Shingles is a painful disease that is caused by the reactivation of a previous chicken pox infection.
Since chicken pox is known to be a one-time illness, it’s reasonable to wonder if you can get shingles more than once or not.
The answer is a bit messy since it boils down to either “yes” or “yes, but not you specifically.”
There are several different risk factors for repeat shingles that affect how likely you are to develop the blistering encore.
What Is Shingles?
Shingles is caused by the varicella zoster virus, the same thing that causes chicken pox. Once you have a chicken pox infection, the virus can become dormant for years or decades before emerging later in life. What usually happens is that the virus, which has been sleeping in your nervous system, travels through the nerves into your skin once it reawakens. No one really knows why this happens, but the resulting disease is different enough from chicken pox to get its own classification and name.
In the first stage of shingles, pain is usually the only symptom. The pain can be very intense and has been described as an aching, burning, stabbing, or shock-like sensation. Shingles usually occurs along the torso, neck, or face (that is, in just one of these locations), and the location can sometimes mean that shingles pain gets mistaken for a lung, heart, or kidney problem. Although some individuals can experience only pain, most others will go on to develop some of the following symptoms (1):
- Numbness and tingling along with the pain;
- Sensitivity to touch (tenderness);
- A red rash that forms a band along the area (if you look at pictures of shingles and chicken pox, you will notice how much more tightly clustered shingles is);
- Fluid-filled blisters that eventually burst and crust over;
- Fatigue; and
- Sensitivity to light.
The rash, pain, blisters, and itching are the most common symptoms. It’s worth keeping in mind that shingles is contagious and you will be able to infect anyone who has not previously had the chicken pox or been vaccinated. If you infect someone, they will develop chicken pox instead of shingles since this will be their first encounter with the varicella zoster virus. Transmission requires contact with the fluid from the blisters, so you won’t be contagious once the blisters finish crusting over. Until then, take care to avoid close contact with pregnant women, people with a compromised immune system, or those who have never had the chicken pox.
Can You Get Shingles More than Once?
Shingles lasts about two to six weeks. In the aftermath of an infection, you have an extremely low chance of developing a repeat bout of shingles within at least three years since your immune system will be prepared, much in the same way that immunity builds up after a chicken pox infection (2). The difference is that this resistance declines over time, so you can get shingles more than one in a lifetime. The chance of this actually happening, however, varies. There are certain risk factors that make the risk of shingles higher.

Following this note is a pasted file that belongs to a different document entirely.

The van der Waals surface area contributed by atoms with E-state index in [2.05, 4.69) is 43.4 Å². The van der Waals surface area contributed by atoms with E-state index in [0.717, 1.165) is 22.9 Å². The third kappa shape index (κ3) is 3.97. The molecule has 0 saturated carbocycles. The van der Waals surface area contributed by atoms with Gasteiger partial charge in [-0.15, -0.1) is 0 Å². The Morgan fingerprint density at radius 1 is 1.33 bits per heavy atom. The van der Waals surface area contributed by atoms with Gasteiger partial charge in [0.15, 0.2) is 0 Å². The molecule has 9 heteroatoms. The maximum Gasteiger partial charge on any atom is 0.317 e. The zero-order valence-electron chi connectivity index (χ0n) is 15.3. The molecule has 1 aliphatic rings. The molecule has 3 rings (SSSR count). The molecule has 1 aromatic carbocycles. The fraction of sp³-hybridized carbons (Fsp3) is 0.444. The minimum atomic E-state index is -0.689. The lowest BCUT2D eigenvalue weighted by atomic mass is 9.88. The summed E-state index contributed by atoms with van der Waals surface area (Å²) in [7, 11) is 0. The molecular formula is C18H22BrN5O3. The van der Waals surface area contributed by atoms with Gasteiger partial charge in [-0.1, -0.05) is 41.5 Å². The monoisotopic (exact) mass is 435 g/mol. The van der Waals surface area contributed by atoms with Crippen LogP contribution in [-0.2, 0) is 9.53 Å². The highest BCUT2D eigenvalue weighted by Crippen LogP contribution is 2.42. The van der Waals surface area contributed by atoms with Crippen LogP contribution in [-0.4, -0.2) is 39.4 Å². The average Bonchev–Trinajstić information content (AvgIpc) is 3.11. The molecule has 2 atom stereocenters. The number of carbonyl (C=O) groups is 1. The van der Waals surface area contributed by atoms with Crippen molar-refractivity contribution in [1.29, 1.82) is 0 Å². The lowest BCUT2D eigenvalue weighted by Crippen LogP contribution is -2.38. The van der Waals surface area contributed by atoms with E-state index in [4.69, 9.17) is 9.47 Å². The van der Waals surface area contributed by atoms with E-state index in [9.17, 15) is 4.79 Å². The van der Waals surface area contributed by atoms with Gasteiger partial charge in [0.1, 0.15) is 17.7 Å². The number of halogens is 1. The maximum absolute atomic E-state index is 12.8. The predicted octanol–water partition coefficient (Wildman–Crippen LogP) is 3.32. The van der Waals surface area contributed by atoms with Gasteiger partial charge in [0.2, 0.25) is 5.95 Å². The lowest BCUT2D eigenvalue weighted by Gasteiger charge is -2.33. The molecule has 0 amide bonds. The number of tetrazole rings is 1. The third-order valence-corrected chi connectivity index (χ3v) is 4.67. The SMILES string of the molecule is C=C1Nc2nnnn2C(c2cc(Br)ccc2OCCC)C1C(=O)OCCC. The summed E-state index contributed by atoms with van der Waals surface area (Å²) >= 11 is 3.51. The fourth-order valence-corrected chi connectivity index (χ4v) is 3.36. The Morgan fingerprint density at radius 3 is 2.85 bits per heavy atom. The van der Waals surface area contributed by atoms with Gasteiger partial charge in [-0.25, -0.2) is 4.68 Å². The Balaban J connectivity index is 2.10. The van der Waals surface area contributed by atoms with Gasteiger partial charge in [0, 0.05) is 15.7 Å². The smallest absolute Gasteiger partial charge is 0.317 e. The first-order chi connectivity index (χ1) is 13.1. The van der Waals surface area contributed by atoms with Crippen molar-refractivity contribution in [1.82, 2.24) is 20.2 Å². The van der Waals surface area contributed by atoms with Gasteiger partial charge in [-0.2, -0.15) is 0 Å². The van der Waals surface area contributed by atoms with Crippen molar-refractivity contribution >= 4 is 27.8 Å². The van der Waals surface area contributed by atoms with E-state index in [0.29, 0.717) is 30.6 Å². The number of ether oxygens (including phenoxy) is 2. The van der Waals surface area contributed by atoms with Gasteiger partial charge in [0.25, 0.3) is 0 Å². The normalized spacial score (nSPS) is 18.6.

- Post-herpetic neuralgia is considered a risk factor for getting shingles more than once. This is a form of long-term pain that persists for months or years after the shingles rash goes away and happens in about 10% of cases. The longer the pain lasts, the higher the risk.
- Women are 60% more likely to get a repeat of shingles than men.
- Being age 50 or older during the first case of shingles raises the chance of a repeat by about 40% .
Although uncommon, you can get shingles more than once in the same place on your body (3). Most repeat cases, however, tend to show up in a different location. If the first rash was on your left side, the next is more likely to be on your right or maybe on your face instead.
Treatment for Shingles
Shingles, much like the chicken pox, does not have a cure. Antiviral medications, especially if taken early on, can help reduce the risk of complications and speed up recovery of the blisters. Analgesics, numbing creams, or other pain relievers may also be prescribed to help manage symptoms. Since shingles can itch, many of the same itching treatments used for the chicken pox can work here as well. This includes things such as oatmeal baths, wet compresses, or calamine lotion.
There is also a shingles vaccine that the CDC recommends even if you have already experienced shingles since it can still help protect against recurrence (4). The vaccine is not 100% effective, but it does cut your shingles risk by roughly half and reduces the risk of post-herpetic neuralgia by around 67%.
The shingles vaccine is mainly recommended for people age 60 or older and should not be taken if you are still experiencing a shingles rash.
When to See Your Doctor
It’s always a good idea to schedule a doctor’s appointment if you start showing the symptoms of shingles since, although not normally dangerous, the illness can be extremely painful and distressing if left untreated. There are certain circumstances that warrant medical attention more than others, however. Any of the following should be considered risk factors for complications:
- The rash or pain happens near your eye. A shingles infection here can lead to permanent damage.
- You are 70 years of age or older, since the risk of complications rises with age.
- You or someone in your family has a weakened immune system.
- The rash is painful enough to impair daily activity.
- The rash is widespread and not limited to a single location.
Shingles is fairly common. About one in three Americans will end up developing shingles over their lifetime. Although you can get shingles more than once, repeat episodes are much less likely and only affect around 24 people per 10,000 according to one study. Vaccination remains one of the best preventative steps both against your first shingles infection and any future ones, so speak to your doctor about it if you are concerned about your risk factors.